On May 10, 2010, Plaintiff applied for another position--Assistant Supervisor of the Property Inventory Department. However, Plaintiff was again disappointed to learn that this position was ultimately given to an apparently less qualified applicant. Additionally, on July 26, Rearick applied for the position of "Grants and Contracts Accountant I." She was also rejected for that position, citing her lack of a college degree, an action Plaintiff characterizes as "an inexcusable and unjustifiable denial of her rights done in retaliation for her seeking a redress of her grievances." (Doc. 8 at ¶ 49). These grievances refer to Rearick's federal court action against PSU, then pending before the Third Circuit, and an additional grievance directed to the PSU Affirmative Action Office regarding the alleged "good old boy" culture at the University. (Doc. 8 at ¶ 48). Plaintiff also received an apparently unwarranted disciplinary letter on October 15, 2010, acknowledging Plaintiff's pending lawsuit and advising her not to approach or harass her co-workers in regard to that suit. (Doc. 2).

On May 5, 2011, Plaintiff was ordered to attend a meeting with Defendants Maney and Wiedemer where she was asked to turn over her keys, questioned about her "conceal and carry" firearms permit, and was eventually sent to meet with a PSU in-house mental counselor. Plaintiff was told not to return to work until summoned, and appears to still be on leave.

As a result of being questioned about her gun permit, Plaintiff further argues that the aforementioned promotional opportunities were also denied in retaliation for her exercising her Second Amendment rights. (Doc. 8 at ¶ 6). Plaintiff claims that she has had her permit for "many many years, for protection due to business activities" but "that the defendants are using her lawful and proper possession of a carry and conceal gun permit . . . as a way to harm and injure the plaintiff in violation of her 1st and 2nd Amendment rights." (Doc. 8 at ¶¶ 57, 64). As such, Plaintiff brings claims against all Plaintiffs for the violation of her First Amendment Petition Clause Rights and against Defendants Maney and Wiedemer for the violation of her Second Amendment Right to bear arms.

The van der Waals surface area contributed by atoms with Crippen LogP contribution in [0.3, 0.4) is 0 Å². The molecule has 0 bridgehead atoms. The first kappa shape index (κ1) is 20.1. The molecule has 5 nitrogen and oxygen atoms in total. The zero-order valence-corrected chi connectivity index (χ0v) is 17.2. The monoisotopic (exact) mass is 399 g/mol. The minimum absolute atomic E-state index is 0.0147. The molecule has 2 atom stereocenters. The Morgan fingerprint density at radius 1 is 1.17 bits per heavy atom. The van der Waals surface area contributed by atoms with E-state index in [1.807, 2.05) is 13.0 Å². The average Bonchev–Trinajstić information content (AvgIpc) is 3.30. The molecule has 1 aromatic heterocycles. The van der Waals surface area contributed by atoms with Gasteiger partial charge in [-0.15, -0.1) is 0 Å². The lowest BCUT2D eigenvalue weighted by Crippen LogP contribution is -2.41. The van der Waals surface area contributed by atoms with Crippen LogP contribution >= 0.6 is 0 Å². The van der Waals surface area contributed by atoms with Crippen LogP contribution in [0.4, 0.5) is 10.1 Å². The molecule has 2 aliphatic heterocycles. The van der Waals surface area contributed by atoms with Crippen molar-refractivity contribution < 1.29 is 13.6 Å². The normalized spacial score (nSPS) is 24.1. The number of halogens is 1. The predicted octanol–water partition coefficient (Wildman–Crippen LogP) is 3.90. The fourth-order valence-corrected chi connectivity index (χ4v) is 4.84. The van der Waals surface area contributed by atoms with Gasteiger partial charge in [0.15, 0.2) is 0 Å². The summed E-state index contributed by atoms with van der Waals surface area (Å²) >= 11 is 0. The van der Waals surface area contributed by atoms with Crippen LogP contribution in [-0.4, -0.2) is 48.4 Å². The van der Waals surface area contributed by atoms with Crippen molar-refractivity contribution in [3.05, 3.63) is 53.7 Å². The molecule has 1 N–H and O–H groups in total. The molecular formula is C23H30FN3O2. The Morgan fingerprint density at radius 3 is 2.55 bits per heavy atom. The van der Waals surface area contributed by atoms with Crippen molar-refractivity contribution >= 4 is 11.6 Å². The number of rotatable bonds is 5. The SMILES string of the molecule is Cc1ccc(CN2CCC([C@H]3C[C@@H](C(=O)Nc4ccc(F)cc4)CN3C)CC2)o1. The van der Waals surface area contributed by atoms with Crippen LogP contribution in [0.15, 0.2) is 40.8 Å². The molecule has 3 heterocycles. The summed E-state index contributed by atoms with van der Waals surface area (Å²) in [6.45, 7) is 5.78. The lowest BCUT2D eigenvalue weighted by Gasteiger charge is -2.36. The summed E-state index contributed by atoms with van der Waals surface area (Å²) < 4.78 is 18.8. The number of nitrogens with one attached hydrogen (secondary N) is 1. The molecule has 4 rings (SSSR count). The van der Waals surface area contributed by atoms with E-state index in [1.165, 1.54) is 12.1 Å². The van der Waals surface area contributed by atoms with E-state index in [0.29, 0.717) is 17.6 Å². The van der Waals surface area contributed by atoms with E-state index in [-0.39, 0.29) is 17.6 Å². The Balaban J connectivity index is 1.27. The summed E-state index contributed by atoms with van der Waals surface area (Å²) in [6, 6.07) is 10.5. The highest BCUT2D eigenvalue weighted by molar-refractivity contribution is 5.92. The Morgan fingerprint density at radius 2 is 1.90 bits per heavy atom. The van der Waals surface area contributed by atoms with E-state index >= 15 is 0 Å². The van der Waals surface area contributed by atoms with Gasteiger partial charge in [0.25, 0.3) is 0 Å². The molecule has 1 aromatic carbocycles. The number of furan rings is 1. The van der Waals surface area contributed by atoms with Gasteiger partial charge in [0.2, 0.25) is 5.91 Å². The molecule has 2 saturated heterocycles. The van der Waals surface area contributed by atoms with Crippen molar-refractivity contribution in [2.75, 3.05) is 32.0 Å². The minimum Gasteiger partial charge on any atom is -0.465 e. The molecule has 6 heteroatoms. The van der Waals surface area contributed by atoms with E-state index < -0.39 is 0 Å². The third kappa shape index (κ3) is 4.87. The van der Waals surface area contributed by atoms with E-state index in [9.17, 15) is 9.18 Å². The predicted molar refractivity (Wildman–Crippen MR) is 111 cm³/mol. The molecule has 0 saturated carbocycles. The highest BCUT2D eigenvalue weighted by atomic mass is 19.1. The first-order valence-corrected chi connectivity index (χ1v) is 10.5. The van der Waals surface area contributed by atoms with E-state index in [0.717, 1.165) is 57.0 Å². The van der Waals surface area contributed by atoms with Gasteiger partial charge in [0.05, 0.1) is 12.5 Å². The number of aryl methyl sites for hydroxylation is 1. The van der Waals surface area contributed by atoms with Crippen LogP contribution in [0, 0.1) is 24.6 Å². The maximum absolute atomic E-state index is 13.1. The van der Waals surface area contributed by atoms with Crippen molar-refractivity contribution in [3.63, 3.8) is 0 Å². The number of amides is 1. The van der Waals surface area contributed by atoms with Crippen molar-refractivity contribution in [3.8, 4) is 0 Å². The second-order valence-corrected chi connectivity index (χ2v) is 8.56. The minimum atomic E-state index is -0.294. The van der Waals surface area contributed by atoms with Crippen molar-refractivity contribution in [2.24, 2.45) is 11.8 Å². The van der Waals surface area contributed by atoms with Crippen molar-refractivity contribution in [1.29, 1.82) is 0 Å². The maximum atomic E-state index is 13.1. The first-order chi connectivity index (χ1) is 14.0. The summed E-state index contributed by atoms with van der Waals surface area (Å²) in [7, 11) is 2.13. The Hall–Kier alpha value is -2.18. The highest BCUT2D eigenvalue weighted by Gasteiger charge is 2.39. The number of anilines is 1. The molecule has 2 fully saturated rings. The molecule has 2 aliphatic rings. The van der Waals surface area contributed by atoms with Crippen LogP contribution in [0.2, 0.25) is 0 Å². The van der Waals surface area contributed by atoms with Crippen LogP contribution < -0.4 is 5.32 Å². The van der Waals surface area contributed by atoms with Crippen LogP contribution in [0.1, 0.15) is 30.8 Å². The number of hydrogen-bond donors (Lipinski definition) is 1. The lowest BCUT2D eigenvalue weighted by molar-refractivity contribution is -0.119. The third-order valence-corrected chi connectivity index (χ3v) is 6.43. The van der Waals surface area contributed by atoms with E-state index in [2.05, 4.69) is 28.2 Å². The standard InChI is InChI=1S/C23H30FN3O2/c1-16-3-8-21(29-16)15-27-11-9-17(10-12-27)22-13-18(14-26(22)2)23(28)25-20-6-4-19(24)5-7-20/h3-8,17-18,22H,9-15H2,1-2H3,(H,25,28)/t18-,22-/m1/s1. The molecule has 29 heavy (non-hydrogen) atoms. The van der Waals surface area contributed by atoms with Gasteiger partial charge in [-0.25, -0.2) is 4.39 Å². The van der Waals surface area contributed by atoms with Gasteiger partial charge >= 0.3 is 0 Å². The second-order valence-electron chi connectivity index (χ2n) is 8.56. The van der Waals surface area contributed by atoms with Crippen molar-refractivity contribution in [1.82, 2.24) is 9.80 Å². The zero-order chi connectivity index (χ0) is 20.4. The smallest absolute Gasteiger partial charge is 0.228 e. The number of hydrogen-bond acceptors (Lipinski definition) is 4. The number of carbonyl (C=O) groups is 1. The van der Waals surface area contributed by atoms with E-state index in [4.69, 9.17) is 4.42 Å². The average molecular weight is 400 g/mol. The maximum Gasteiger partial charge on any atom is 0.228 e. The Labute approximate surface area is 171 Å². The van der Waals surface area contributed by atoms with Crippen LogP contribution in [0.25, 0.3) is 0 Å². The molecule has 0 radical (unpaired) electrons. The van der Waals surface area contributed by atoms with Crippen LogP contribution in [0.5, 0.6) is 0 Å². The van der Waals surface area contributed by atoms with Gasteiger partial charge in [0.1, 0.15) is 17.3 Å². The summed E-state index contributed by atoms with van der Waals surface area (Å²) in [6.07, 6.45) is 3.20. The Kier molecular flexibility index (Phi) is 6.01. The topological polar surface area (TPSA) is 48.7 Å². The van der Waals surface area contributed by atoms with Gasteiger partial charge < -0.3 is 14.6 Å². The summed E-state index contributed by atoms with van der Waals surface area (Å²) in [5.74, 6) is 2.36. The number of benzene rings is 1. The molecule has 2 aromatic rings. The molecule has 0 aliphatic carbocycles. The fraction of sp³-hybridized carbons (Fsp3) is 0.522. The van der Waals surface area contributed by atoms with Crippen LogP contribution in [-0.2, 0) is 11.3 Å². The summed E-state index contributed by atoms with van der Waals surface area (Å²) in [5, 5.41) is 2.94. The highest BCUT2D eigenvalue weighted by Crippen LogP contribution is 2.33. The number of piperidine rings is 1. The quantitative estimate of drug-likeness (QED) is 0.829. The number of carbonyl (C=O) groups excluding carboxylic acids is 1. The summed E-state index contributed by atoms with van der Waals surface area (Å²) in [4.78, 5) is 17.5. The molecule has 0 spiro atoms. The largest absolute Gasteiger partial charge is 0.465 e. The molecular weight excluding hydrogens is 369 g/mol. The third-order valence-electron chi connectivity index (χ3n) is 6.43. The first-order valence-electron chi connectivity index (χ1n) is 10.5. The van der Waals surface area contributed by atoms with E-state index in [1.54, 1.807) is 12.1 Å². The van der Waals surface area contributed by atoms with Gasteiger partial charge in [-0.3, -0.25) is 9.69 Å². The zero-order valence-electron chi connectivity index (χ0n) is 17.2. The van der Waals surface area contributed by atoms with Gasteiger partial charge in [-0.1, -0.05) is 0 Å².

As an initial matter, Defendants argue that Plaintiff fails to state a claim based on the Petition Clause. Specifically, in light of the Supreme Court's holding in Borough of Duryea v. Guarnieri, 131 S. Ct. 2488 (2011), they point out that a public employee is precluded from brining a Petition Clause claim on a matter not of public concern. Further, Defendants argue that Rearick fails to state a claim against Defendants Spainer, Horvath and Doncsecz. Finally, Defendants contend that the alleged actions of retaliation that occurred in April and May of 2009 should be barred as claim precluded as these allegations should have been raised in the prior action. Plaintiff counters that she attempted to amend her complaint, but was denied the opportunity to do so and is thus not precluded.


A. Legal Standard

Federal Rule of Civil Procedure 12(b)(6) provides for the dismissal of a complaint, in whole or in part, for failure to state a claim upon which relief can be granted. When considering a Rule 12(b)(6) motion, the Court's role is limited to determining if a plaintiff is entitled to offer evidence in support of her claims. See Scheuer v. Rhodes, 416 U.S. 232, 236 (1974). The Court does not consider whether a plaintiff will ultimately prevail. See id. A defendant bears the burden of establishing that a plaintiff's complaint fails to state a claim. See Gould Elecs. v. United States, 220 F.3d 169, 178 (3d Cir. 2000).